Note: If you're in a sales role, you may need to talk about your connections in your interview because making connections is part of your job. In this case it's okay.
4. Use "I" not "we"
In your answers you should focus on what you've done as an individual, not as part of a group or team.
While being a "good team player" is important and you may be asked about your ability to work with others, most of the time you'll need to talk about what you've done as an individual.
You can talk about how you made changes, solved problems, or developed new initiatives, whatever you've done as part of your past jobs.
This may feel like bragging, but you need to do it if you want to succeed in your interview.
Often people who work at very prestigious companies will talk about how "we did this" and "we did that," or they will say "X did this" (X being the company). If you're the CEO this can work, but if you're not, you need to talk about what you did, not what the company did.
5. Quantify your answers
Attach numbers to your experience to be more persuasive in selling yourself.
If you cut costs in your last position, say how much money you saved.
If you gave training programs or language lessons, say how many you gave or how many people you trained.
If you're talking about your sales numbers, say how many units you sold or how muchmoney you made.
If you're talking about your clients, say how many clients.
6. Keep your answers short
Americans value efficiency and time management. Avoid any behavior that may make the interviewers think they are wasting their time.
What do I mean?
- Give quick answers - 1 minute or less. Up to 2 for a complicated question.
- Give the most important information at the very beginning of your answer.
- Give simple answers, not heavy on detail or background.
If an American wants to know more about a certain topic, they'll ask you questions after you finish giving your initial short answer.
7. Keep your answers focused
Americans tend to speak directly to the point and value those who do.
The problem is that in some cultures answering in a roundabout way is the norm.
Not every American cares about this, but some interviewers will notice if your answers have no structure. They think people who take a long time to answer questions or answer in a roundabout way are stupid.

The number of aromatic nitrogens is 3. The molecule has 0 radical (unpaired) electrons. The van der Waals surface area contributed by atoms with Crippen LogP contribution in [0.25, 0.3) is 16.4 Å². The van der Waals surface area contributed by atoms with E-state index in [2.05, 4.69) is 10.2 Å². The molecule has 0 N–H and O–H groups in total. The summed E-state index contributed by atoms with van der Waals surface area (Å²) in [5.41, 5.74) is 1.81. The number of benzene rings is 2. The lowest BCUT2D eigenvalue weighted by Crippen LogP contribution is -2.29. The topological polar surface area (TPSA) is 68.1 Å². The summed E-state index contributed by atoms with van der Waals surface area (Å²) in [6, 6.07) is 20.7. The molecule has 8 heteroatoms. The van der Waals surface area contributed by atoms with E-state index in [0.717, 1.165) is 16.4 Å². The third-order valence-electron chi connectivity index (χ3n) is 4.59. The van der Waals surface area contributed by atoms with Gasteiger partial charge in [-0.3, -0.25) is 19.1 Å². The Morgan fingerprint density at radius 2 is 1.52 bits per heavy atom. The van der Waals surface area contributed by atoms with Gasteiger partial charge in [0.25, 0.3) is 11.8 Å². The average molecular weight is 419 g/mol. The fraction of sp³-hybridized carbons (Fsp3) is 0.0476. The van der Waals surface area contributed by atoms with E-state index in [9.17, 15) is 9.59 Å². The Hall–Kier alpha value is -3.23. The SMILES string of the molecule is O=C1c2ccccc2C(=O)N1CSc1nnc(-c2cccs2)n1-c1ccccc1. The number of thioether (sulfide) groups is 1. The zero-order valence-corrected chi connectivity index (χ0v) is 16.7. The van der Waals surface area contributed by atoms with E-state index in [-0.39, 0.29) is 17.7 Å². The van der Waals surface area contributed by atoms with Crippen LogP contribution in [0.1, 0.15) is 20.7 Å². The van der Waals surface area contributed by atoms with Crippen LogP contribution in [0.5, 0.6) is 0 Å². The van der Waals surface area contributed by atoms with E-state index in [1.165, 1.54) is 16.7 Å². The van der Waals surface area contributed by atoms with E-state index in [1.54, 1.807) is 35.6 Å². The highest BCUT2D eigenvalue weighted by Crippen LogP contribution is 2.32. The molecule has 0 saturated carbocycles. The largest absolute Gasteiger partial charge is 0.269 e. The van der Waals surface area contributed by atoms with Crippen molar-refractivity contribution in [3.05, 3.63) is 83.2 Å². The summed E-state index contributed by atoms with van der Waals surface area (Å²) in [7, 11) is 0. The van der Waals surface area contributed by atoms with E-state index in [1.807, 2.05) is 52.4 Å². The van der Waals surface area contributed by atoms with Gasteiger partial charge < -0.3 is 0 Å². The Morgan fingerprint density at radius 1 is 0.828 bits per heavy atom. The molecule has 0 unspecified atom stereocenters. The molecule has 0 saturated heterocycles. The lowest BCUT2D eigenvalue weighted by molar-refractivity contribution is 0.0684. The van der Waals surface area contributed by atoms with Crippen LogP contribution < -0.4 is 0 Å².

I know this seems harsh, especially if you're not someone who notices or cares about this issue, but long indirect answers really drive some people crazy.
Do you have a tendency to ramble? To go off on tangents? To give too much detail? Do you talk around the point but not directly to the point? Do your listeners ever seem bored?
Then you're probably either talking too much (see #6) or not using a simple, direct structure in your answers.
8. Match the behavior of your interviewer
Try to adjust to the style that the interviewers set.
In general Americans use an informal style in interviews, but some people are naturally more formal so you may have to adjust your behavior when you meet your interviewer.
Although the interviewer and other company representatives are in the superior position during the interview, meaning they have the power, they will still use an informal style.
Elements of informal style:
- use of first names
- a relaxed attitude
- chatting about unrelated topics
If you're too formal and reserved the Americans may think you're arrogant or shy.
9. Be positive
The tone of the interview is expected to be positive, optimistic, and enthusiastic.
What does this mean?
- Don't make self-deprecating comments about your background, abilities, or experience.
- You should appear confident in your abilities.
- Don't be humble. If you're good at something, talk about it.
- Don't focus on the negative or on difficulties you've had in the past. If an interviewer asks about what has been most challenging for you, focus the answer on things you'd like to learn or skills you'd like to acquire so that you can resolve those challenges.
- Don't say negative things about your company or colleagues. Even if you're in a bad situation at work, try to frame this with a focus on the positive.
10. Respond quickly
U.S. interviewers are often looking for people who are “quick on their feet.”
This means that they want spontaneity and a high speed of processing from their candidates.
A U.S. interviewer may jump around, asking you questions out of sequence to see how quickly you respond and how flexible you are. He or she may ask you many questions about one aspect of your experience and virtually ignore the rest of your background.
You may be asked questions about how you would solve or approach particular problems.
You may also be asked how to solve problems that aren't clearly related to the job, as a test of your thinking.
You're expected to answer questions without needing time to think of answers. I know many people freeze when asked questions they haven't prepared answers to and this is very natural, but it doesn't make a good impression on American interviewers.
Interview prep can be useful here, as it can give you practice answering questions that you might not be expecting. If you know you have a problem thinking quickly or dealing with seemingly unorganized conversations, I advise you to do as much practice as you can beforehand.